Matter is matter because it receives a positive property which enables it to be modeled. To be modeled does not mean to undergo arbitrary displacements, but to order its plasticity according to definite forces that stabilize the deformation. The technical operation is the mediation between an inter-elementary unit and an infra-elementary unit. The pure form already contains gestures, and the primary matter has the capacity to become; the gestures contained in the form meet the becoming of the matter and modulate it. So that the matter can be modulated in its becoming, it is necessary that it is, like the clay at the time when the workman presses in the mold, of a deformable reality, i.e. of the reality which does not have a definite form, but all the indefinite forms, dynamically, because this reality, at the same time that it possesses inertia and consistency, is the agent of force, at least for a moment, and is identified point by point with this force; so that the clay fills the mold, it is not enough that it is plastic: it is necessary that it transmits the pressure that the workman presses on it, and that each point of its mass is a center of forces; clay is pushed in the mold which it fills; it propagates with it in its mass the energy of the workman. During the time of the filling, a potential energy actualizes itself [3]. It is necessary that the energy which pushes the clay exists, in the system mold-hand-clay, in potential form, so that the clay fills all empty space, being developed in any direction, arrested only by the edges of the mold. The walls of the mold intervene then not simply as the materialized geometrical structures, but point by point as fixed places which do net let the expanding clay advance and oppose to the pressure only a developed equal force in the contrary direction (principle of reaction), without carrying out any work, since they are not displaced.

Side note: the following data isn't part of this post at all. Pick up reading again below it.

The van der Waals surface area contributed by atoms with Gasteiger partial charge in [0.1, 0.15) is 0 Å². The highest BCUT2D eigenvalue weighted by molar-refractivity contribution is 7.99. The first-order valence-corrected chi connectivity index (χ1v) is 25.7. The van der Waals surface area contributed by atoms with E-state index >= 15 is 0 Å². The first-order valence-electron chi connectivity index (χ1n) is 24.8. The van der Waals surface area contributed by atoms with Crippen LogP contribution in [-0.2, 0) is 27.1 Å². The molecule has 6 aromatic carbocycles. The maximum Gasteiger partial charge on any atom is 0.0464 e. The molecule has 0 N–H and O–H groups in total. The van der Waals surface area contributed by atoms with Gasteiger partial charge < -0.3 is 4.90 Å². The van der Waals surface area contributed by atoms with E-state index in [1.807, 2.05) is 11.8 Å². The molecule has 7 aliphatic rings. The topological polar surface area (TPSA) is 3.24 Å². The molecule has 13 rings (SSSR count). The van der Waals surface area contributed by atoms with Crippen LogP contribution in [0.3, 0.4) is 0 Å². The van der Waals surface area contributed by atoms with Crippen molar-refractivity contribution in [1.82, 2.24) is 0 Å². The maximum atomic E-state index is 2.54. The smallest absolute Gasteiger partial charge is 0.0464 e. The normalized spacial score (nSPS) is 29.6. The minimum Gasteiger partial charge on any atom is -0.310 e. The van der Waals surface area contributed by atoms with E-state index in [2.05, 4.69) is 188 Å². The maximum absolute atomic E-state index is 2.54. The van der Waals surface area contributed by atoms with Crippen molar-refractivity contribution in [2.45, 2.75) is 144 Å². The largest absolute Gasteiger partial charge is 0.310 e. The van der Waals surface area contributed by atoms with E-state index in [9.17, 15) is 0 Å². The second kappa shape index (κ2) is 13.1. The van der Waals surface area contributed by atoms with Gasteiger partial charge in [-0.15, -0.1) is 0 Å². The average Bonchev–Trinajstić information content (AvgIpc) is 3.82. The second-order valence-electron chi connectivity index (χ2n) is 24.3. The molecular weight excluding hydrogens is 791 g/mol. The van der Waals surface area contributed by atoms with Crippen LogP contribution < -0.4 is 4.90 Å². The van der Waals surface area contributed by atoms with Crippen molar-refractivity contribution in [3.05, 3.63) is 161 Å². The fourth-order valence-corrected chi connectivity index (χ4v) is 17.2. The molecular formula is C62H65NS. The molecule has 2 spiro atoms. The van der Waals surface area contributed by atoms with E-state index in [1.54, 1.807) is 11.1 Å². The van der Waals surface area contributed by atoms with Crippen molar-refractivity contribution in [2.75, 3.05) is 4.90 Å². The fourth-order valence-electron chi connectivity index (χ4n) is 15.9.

The walls of the mold play compared to a clay element the same part as an element of this clay compared to another close element: the pressure of an element compared to another within the mass is almost as strong as that of an element of the wall compared to an element of the mass; the only difference resides in this fact that the wall does not displace, whereas the elements of clay can displace the ones compared to the others and to the wall [4]. A potential energy being translated within clay by compressive forces actualizes itself during the filling. The vehicular matter with potential energy actualizes itself; the form, represented here by the mold, plays an informative part by exerting forces without work, forces that limit the actualization of the potential energy which the matter is momentarily carrying. This energy can, indeed, actualize itself according to such or such direction, with such or such speed: the form is the limit. The relation between matter and form is not thus made between inert matter and form coming from the outside: there is operation common to and at the same level of existence between matter and form; this common level of existence, is that of force, coming from an energy momentarily transported by the matter, but extracted from a state of the total inter-elementary system of a superior dimension, and expressing individuated limitations. The technical operation constitutes two half-chains which, starting from the raw material and from the pure form, come into contact with one other and reunite. This union is made possible by the dimensional congruence of the two ends of the chains; the successive links of development transfer characters without inventing new ones: they establish only changes of order of magnitude, levels, and of state (for example the passage of the molecular state to a molar state, of the dry state to a wet state); what there is at the end of the material half-chains, is the aptitude of the matter for transporting point by point a potential energy which can cause a movement in an indeterminate direction; what there is at the end of the formal half-chains, is the aptitude of a structure to condition a movement without achieving a work, by a play of forces that do not displace their point of application.This assertion is not rigorously true however; so that the mold can limit the expansion of the plastic dough and direct this expansion statically, it is necessary that the walls of the mold develop a force of reaction equal to the pressure of the clay; the clay ebbs and squashes itself, filling the voids, when the reaction of the walls of the mold is slightly more elevated than the forces which are exerted in other directions at the interior of the clay mass; when the mold is filled completely, on the contrary, the internal pressures are everywhere equal with the forces of the reaction of the walls, so that any movement becomes impossible. The reaction of the walls is thus the static force which directs clay during the filling, by prohibiting the expansion according to certain directions. However, the forces of reaction can only exist in consequence of one very small elastic inflection of the walls; one can say that, from the point of view of matter, the formal wall is the limit from which a displacement in a determinate direction is only possible at the price of a very large increase in work; but so that this condition of the increase in work is effective, it is necessary that it starts to be realized, before the equilibrium merely breaks and so that the matter does not take other directions in which it is not limited, pushed by the energy that it transports with it and self actualizes while advancing; thus it is necessary that there is a light work from the walls of the mold, that which corresponds to the weak displacement of the point of application of the forces of reaction. But this work is not added to that of the actualization of transported energy produced by the clay; it is not cut off any either: it does not interfere with it; it can moreover be reduced as needed; a mold out of thin wood deforms notably under the abrupt pressure of clay, then returns gradually in place; a mold out of thick wood displaces less; a cast iron or flint mold displaces extremely little.